Stack Overflow is a community of 4.7 million programmers, just like you, helping each other.

Join them; it only takes a minute:

Sign up
Join the Stack Overflow community to:
  1. Ask programming questions
  2. Answer and help your peers
  3. Get recognized for your expertise

I'm developing a framework for artificial life experiments. The framework can support multiple species, as long as each species is an instance of the Agent class. I wrap each Agent in an AgentBox so that I can read, write, and use them without knowing the underlying type.

This works well, but there is one small boilerplate function that the user of the framework has to write. I'm interested in knowing if there's a way to avoid this. I can't supply a default implementation of that function in the Agent class, because the type signature of the function doesn't mention the type variable. I can live with the boilerplate, but I'm very curious to know if there's a better way.

Here's a minimum working example of what I'm talking about. The getRock function at the very end is the one that I'd like to avoid forcing my users to write. Every instance of the class Agent will need to supply a function that reads the agent and wraps it in a box, and the implementations will always look exactly like getRock.

{-# LANGUAGE ExistentialQuantification, DeriveGeneric #-}

import qualified Data.Serialize as DS (Get, Serialize, get, put)
import Data.Serialize.Put (PutM)
import Data.List (find)
import Data.Maybe (fromJust, isNothing)
import GHC.Generics ( Generic )

class Agent a where
  agentId :: a -> String
  speciesId :: a -> String
  -- other functions to be added

-- This wrapper allows me to use Agents without knowing their type.
data AgentBox = forall a. (DS.Serialize a, Agent a) => AgentBox a

-- Instructions for deserialising an agent
data ReaderSpec = ReaderSpec { tag :: String, getter :: DS.Get AgentBox }

-- Serialise an AgentBox by putting the species tag, then the agent.
putAgentBox :: AgentBox -> PutM ()
putAgentBox (AgentBox a) = do
  DS.put $ speciesId a
  DS.put a

-- Deserialise an agent by getting the species tag, looking up the getter
-- for that species of agent, and then getting the agent itself.
getAgentBox :: [ReaderSpec] -> DS.Get (Either String AgentBox)
getAgentBox xs = do
  s <- DS.get :: DS.Get String
  let a = find (\x -> tag x == s) xs
  if isNothing a
     then return $ Left $ "No getter found for " ++ s
     else do
        let d = (getter . fromJust) a
        t <- d
        return $ Right t

-- Everything above this line is provided by the framework.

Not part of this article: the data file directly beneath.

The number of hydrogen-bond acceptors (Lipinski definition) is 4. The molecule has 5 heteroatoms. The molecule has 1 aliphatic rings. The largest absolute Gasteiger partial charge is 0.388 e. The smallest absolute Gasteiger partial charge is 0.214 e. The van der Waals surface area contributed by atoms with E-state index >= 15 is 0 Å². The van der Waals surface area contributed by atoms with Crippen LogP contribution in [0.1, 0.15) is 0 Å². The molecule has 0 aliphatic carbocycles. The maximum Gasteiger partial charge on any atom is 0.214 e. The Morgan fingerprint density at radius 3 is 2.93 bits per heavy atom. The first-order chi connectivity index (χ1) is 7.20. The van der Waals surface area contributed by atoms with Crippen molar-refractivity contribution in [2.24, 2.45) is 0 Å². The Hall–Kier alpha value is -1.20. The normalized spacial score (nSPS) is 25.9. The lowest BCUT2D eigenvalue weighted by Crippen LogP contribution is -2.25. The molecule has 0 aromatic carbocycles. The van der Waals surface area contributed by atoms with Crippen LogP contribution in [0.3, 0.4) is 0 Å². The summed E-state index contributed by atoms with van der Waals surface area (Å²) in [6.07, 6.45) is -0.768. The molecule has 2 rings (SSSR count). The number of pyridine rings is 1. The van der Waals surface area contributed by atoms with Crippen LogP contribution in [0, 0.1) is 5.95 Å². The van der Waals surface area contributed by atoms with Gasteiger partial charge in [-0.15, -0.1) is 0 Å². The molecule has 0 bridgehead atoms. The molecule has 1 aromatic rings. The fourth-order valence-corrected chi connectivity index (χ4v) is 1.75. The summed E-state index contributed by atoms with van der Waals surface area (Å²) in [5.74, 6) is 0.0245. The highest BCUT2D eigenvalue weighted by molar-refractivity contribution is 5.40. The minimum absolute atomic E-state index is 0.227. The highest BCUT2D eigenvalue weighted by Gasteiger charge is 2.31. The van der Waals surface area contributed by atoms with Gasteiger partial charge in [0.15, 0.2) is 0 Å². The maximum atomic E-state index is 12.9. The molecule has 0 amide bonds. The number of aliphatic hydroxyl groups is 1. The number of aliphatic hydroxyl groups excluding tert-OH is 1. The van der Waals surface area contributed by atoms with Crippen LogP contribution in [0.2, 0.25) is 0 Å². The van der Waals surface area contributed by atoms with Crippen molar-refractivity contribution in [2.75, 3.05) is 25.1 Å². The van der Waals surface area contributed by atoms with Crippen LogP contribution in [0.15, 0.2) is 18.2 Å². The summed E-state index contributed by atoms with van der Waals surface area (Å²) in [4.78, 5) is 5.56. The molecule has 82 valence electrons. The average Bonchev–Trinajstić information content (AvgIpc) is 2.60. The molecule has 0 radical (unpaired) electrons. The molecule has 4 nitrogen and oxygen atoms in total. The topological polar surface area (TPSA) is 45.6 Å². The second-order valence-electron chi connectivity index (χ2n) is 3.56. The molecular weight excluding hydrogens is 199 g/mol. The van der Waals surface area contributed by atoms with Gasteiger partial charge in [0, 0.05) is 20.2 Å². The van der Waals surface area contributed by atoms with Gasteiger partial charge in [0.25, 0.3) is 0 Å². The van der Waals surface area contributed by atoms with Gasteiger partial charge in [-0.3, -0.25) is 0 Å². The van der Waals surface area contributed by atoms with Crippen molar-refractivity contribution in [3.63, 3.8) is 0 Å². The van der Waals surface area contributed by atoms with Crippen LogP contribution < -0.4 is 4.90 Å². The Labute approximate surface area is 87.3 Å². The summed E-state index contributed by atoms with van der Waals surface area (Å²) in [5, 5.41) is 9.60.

-- The user of the framework would create their own instances of the class
-- Agent, by writing something like this:

data Rock = Rock String Int deriving (Show, Generic)

rockTag :: String
rockTag = "Rock"

readerSpec :: ReaderSpec
readerSpec = ReaderSpec rockTag getRock

instance Agent Rock where
  agentId (Rock name _) = name
  speciesId _ = rockTag
  -- other functions to be added

instance DS.Serialize Rock

-- | Get the agent and wrap it in a box.
getRock :: DS.Get AgentBox
getRock = do
  t <- DS.get :: DS.Get Rock
  return $ AgentBox t
share|improve this question
up vote 5 down vote accepted

You can write a function to create ReaderSpecs for any given type a, almost like so:

-- Create a 'ReaderSpec' that deserializes objects of type 'a'
mkReaderSpec :: (DS.Serialize a, Agent a) => String -> ReaderSpec

Since a doesn't appear in the parameters or return types, it's necessary to pass a proxy for the type as an extra parameter. Typically that's done by passing an undefined value. Expressions are forced to have type a by calling asTypeOf.

-- Create a 'ReaderSpec' that deserializes objects of type 'a'
mkReaderSpec :: (DS.Serialize a, Agent a) => String -> a -> ReaderSpec
mkReaderSpec tag dummy = ReaderSpec tag getter
    getter = do {t <- DS.get; return $ AgentBox (t `asTypeOf` dummy)}

Now the framework can make ReaderSpecs for any given type. The user selects a type and associated class instances by passing in undefined.

readerSpec = mkReaderSpec "Rock" (undefined :: Rock)
share|improve this answer

Your Answer


By posting your answer, you agree to the privacy policy and terms of service.

Not the answer you're looking for? Browse other questions tagged or ask your own question.